Chapter 2 notes
Chapter 2 notes Sociology 100
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This 3 page Class Notes was uploaded by Kirsten Swikert on Monday February 22, 2016. The Class Notes belongs to Sociology 100 at Western Kentucky University taught by Dr. James Kanan in Spring 2016. Since its upload, it has received 17 views. For similar materials see Introductory Sociology in Sociology at Western Kentucky University.
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Date Created: 02/22/16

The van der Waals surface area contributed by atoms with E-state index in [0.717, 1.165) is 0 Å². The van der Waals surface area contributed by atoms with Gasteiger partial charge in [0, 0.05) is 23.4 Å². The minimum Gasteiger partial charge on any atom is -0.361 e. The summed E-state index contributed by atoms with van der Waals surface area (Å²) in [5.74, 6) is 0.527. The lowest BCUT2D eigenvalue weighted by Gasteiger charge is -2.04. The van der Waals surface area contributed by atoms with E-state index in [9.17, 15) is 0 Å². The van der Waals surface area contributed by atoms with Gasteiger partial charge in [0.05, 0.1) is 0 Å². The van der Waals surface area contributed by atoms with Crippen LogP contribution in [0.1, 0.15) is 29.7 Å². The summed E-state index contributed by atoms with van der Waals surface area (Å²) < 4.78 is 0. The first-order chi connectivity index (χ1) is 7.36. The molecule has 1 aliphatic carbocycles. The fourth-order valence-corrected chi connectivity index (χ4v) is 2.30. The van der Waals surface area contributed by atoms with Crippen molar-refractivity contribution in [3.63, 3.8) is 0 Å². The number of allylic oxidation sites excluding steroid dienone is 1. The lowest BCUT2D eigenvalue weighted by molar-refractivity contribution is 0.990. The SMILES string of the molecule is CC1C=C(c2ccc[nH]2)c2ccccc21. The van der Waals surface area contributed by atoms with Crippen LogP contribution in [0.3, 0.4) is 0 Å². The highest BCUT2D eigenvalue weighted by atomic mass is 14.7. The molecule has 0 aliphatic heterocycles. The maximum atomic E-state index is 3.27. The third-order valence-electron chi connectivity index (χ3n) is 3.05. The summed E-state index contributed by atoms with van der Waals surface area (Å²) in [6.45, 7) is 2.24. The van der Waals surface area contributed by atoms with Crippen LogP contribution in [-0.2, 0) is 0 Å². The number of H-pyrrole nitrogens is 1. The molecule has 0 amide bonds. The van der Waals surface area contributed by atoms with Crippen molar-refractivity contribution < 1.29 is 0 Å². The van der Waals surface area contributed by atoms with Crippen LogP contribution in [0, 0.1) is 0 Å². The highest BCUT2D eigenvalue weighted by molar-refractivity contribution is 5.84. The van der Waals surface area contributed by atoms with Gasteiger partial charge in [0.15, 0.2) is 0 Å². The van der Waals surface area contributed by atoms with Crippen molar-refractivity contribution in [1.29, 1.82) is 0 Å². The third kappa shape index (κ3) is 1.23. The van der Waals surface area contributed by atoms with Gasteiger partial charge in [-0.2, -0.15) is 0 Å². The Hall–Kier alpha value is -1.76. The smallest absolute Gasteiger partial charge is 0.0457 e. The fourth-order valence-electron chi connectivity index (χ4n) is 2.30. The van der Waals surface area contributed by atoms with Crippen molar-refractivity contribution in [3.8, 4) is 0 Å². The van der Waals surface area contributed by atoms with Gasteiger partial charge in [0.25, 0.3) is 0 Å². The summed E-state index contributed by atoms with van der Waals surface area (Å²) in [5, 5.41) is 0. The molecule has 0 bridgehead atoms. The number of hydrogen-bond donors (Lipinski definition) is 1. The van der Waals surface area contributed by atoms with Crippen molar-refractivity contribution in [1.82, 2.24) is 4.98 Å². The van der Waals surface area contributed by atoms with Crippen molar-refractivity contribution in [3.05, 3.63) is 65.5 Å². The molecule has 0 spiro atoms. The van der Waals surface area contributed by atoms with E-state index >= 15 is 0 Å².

LAST FEW NOTES OF CHAPTER 1 Culture as a Reference Point • We tend to believe that our own culture is “normal” o The lens through which we perceive and evaluate our surroundings • Need to negotiate the opposing terms o Ethnocentrism: belief in superiority of own culture o Cultural relativism: judgment based on culture’s own perspective Cultural Diversity • Subcultures: part of the larger culture, but with important distinctions • Countercultures: subculture that is intentionally opposed to the larger culture Teaching Culture • Socialization: the process of teaching and learning societies norms, values, roles, etc. o Behave appropriately, life-long process • Changing circumstances may require socialization o Learning the norms, values, attitudes o Re-socialization occurs to the greatest extent in places called total institutions § Use of “degradation ceremonies” Agents of Socialization • The socialization or training process involves numerous individuals, groups, organizations o Family: habit formation o Peers: important of reference groups (with whom we compare?) o Education: hidden curriculum o Media: power of advertising o Religion CHAPTER 2 NOTES START HERE Society • A group of people with common interest (American society) • A system of interrelationships that connect individuals together o Lives are a collection of encounters, conversations, interactions, etc. Language • Language: is one of the most important sets of symbols with culture and society o It enables creation of culture through communication of shared meaning o Sapir-Whorf Hypothesis of Linguistic Relativity: § Language helps determine how reality is constructed § Realities vary from culture to culture in part because language varies from culture to culture Culture • The most universal part of any society • Significance of culture is most evident when you are in someone else’s o Dialect/word use o Clothing • Culture defines and describes shared human social parts o The nonmaterial parts (language, beliefs, values, norms, behaviors) of social life, and material objects (artifacts) that are passed from one generation to the next • Cultural values o Values: socially constructed ideas about what is generally considered desirable or valuable o Although there is great diversity in societies, most have dominant values- adopted by the greatest number of people Norms • Culturally defined rules of behavior o Ex: walking on the right side o Norms vary in seriousness § Folkways: informal norms or customs • Ex: elevator norms § Mores (mor-ays): formalized norms, often codified into law • Ex: athletes using performance enhancing drugs, not a law but a regulation • Ex: Christians being against adultery, not a law against it but can be cut off from parish § Taboos: very serious norms, often prohibited • Ex: cannibalism, it’s acceptable to eat animals but not humans Socialization and the Self • Becoming who we are includes an important quality of humans o We are “self-aware” • What is our self? o Self: the sum total of our conscious perceptions of how our identity is distinct from others § The image we hold of how we think other people perceive us § It’s not statistic, we continually change who we think we are throughout life • Ex: I am _____. Don’t identify with a group, use personal characteristics. • The Looking Glass Self: Charles H. Cooley o Our sense of self develops from interactions with others § We imagine how we appear to others, we interpret others’ reactions, we develop a self-concept • When looking for a partner, we use a matching system. Same level of attractiveness is used to find someone. • Self develops through three stages: George H. Meade o Preparatory (imitation) stage: we learn language and mimic others (babies/toddlers) o Play stage: we see ourselves from “significant others” eyes and being role-taking (ages 3-7) o Game stage: we see ourselves from society’s perspective (the “generalized other”) (ages 8+) § Can consider multiple roles and tasks simultaneously Social Structure and Social Interaction • Social structure: recognizable regularities or patterns in society; makes framework fairly predictable o Particularly in regard to social relationships o The framework or organization of society • Parts of social structure: Status o Status: position in society (student, employee, child, friend, etc.)
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